(Reuters) – Egypt and Sudan on Saturday rejected an Ethiopian proposal to share data on the operations of its giant hydropower dam on the Blue Nile after negotiations between the three countries in Kinshasa this week ended without progress.
Ethiopia is pinning its hopes of economic development and power generation on the Grand Ethiopian Renaissance Dam, which Egypt fears will imperil its supply from the Nile. Sudan is also concerned about the impact on its own water flows.
“Ethiopia invites Sudan and Egypt to nominate dam operators for data exchange before the filling of GERD in upcoming rainy seasons,” the Ethiopian foreign ministry wrote in a tweet on Saturday.
But Cairo and Khartoum maintained that they are seeking a legally binding agreement over the operations of the dam, which Addis Ababa says is crucial to its economic development.
“Sudan believes that exchanging information is a necessary procedure, but that the Ethiopian offer to do so in the manner indicated by their letter implies suspicious selectivity in dealing with what has been agreed upon,” the Sudanese irrigation ministry said on Saturday.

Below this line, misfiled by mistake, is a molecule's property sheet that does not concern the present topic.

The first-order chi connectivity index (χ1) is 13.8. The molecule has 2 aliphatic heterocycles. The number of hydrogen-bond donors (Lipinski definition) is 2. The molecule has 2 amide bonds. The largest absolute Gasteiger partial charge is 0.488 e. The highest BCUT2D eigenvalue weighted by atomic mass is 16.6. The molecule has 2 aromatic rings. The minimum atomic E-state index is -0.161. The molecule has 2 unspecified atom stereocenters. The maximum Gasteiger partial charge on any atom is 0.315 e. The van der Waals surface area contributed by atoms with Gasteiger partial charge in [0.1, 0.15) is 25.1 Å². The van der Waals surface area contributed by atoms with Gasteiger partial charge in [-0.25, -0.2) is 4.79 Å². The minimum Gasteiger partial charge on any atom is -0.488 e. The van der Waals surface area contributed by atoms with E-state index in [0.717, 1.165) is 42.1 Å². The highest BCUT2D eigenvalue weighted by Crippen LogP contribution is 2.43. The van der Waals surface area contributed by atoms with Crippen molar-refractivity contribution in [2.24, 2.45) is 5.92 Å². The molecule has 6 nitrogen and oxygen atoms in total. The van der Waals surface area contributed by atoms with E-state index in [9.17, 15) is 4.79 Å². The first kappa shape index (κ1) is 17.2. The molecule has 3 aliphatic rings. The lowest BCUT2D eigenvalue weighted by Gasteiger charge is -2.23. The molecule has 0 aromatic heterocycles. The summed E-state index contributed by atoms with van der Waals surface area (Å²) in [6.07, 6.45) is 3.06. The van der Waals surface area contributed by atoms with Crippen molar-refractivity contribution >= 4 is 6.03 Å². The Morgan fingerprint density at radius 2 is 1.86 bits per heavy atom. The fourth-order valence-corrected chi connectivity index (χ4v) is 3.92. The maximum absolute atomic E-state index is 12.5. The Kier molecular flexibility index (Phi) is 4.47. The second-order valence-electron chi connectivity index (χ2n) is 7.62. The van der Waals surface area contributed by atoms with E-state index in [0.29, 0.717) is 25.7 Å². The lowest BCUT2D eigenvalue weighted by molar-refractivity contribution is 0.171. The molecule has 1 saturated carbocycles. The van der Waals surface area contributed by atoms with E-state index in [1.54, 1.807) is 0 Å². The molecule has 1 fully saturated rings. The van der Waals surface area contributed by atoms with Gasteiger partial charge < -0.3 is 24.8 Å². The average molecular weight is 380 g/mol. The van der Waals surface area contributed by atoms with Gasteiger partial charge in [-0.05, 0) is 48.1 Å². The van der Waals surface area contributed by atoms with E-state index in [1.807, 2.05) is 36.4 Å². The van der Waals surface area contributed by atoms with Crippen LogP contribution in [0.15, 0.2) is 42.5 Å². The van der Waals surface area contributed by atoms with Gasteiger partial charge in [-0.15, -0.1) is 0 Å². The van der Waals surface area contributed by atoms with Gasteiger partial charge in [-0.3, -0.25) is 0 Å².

After the Kinshasa meeting, Ethiopia emphasized that the second-year filling of the dam reservoir would be carried out as scheduled.
Sudan will hold 600 million cubic meters (785 million cubic yards) of water at its Jebel Awliya reservoir to “ensure the continued operation of the pump stations on the White Nile and the Nile river to meet agricultural and drinking water needs” in preparation for Ethiopia’s second fill, Sudan’s state news agency SUNA reported on Saturday.
The Egyptian irrigation minister on Saturday told a local television talk show that while reserves at the Aswan High Dam could help stave off the effects of a second fill, his chief concern was drought management.
Sudan and Egypt had proposed including the European Union, the United States and the United Nations as mediators in addition to ongoing African Union facilitation of the talks. Both countries said Ethiopia rejected the proposal during the Kinshasa meeting.
Reporting by Nadine Awadalla; editing by Jonathan Oatis